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Homework answers / question archive / CSCU9N6 Assignment For this assignment, you are required to create a 2D platform game of your choice

CSCU9N6 Assignment For this assignment, you are required to create a 2D platform game of your choice

Computer Science

CSCU9N6 Assignment

For this assignment, you are required to create a 2D platform game of your choice. The type of game you choose to implement is up to you but it should be suitable for implementation as a platform or maze type game where the underlying structure can be controlled using a tile map.

The complete assignment is worth 100% of the overall mark for the CSCU9N6 module.


Your submission should be based around a single player, 2D game using the programming components and principles discussed in the lectures and practicals. Your game should include the following elements:

• Animations with suitable animation changes for player and controlled sprites

• One or more moving player controlled sprites

• Multiple moving computer controlled sprites that interact with the player and environment

• Correct collision detection and handling for all sprites and tile maps

• Multiple sounds that are appropriate to in game events

• Use of a novel sound filter

• Control of background theme music that uses a MIDI track

• Multiple keyboard and mouse events

• Interactive use of 2D tile maps with at least 2 different levels

• Parallax scrolling of the background to give an illusion of depth

Each of these elements contribute towards the overall assignment mark so please do not concentrate on fully implementing a small subset of them while ignoring the rest. The breakdown

of marks are as follows: Animations & Sprites - 20%, Complexity & Collision Detection - 20%, Game

World (tile maps/interactions/parallax) – 20%, Sounds - 20%.

In order to achieve a good mark for each component, you must extend and expand upon the concepts discussed in the lectures. For example, when playing a sound filter, you should define one of your own and use this, rather than copy the sound filter code provided in lectures and practicals. When implementing collision detection, you should use multiple levels of collision analysis where appropriate and aim to be efficient when detecting and handling collisions.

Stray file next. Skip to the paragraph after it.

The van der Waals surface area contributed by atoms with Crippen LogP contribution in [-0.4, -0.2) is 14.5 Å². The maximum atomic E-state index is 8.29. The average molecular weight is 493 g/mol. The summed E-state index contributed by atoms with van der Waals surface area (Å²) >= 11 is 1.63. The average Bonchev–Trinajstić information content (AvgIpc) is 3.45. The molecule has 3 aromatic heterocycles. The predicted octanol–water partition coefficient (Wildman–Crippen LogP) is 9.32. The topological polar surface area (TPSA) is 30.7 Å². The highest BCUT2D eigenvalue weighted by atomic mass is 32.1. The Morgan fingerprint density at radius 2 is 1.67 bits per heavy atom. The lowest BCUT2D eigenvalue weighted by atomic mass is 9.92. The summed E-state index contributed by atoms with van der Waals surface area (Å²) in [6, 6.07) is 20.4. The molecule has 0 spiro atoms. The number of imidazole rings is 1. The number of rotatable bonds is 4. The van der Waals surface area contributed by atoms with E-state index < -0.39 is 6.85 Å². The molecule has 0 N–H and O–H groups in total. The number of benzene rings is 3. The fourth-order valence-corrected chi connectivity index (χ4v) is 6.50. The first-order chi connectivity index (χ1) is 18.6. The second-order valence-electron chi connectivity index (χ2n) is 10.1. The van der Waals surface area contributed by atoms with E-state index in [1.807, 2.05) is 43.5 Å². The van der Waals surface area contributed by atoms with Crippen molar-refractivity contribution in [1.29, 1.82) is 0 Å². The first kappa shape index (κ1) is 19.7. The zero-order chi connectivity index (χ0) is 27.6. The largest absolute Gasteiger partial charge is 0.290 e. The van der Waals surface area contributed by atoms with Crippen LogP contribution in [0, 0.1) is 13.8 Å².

Interaction between the player character and the underlying tile map should be accurate and

consistent with sprites capable of moving correctly around the map without getting stuck.

Your game world will need to be greater in size than the physical windowed game size. In this type

of game, the world should appear to move around the player rather than the player move around the world (the player will appear stationary as the world moves underneath them). You should be able to use the offset values discussed in lectures and code to achieve this and this has been partially implemented for you in the starter code that is provided. The best approach to implement this is to keep the complete game world coordinate system consistent and then adjust the perspective only at the point you draw the player and world on the screen.

To achieve an excellent mark you will need to implement all of the above features effectively and efficiently. Your code should allow for easily expanding the entities and the number of levels in the game without the need for significant design or coding changes. For example, you should use lists of computer controlled sprites rather than individually named variables for each sprite and the


computer controlled sprites should interact with the environment rather than using hard-coded paths.

The game should have at least two playable levels and should demonstrate that you have learnt how to integrate the elements discussed in the lectures into a cohesive game. 20% of the marks will be awarded with respect to the challenge involved in writing the code that controls your game sprites and how they interact with the player and environment (for example, do they pursue or fire objects at the player) .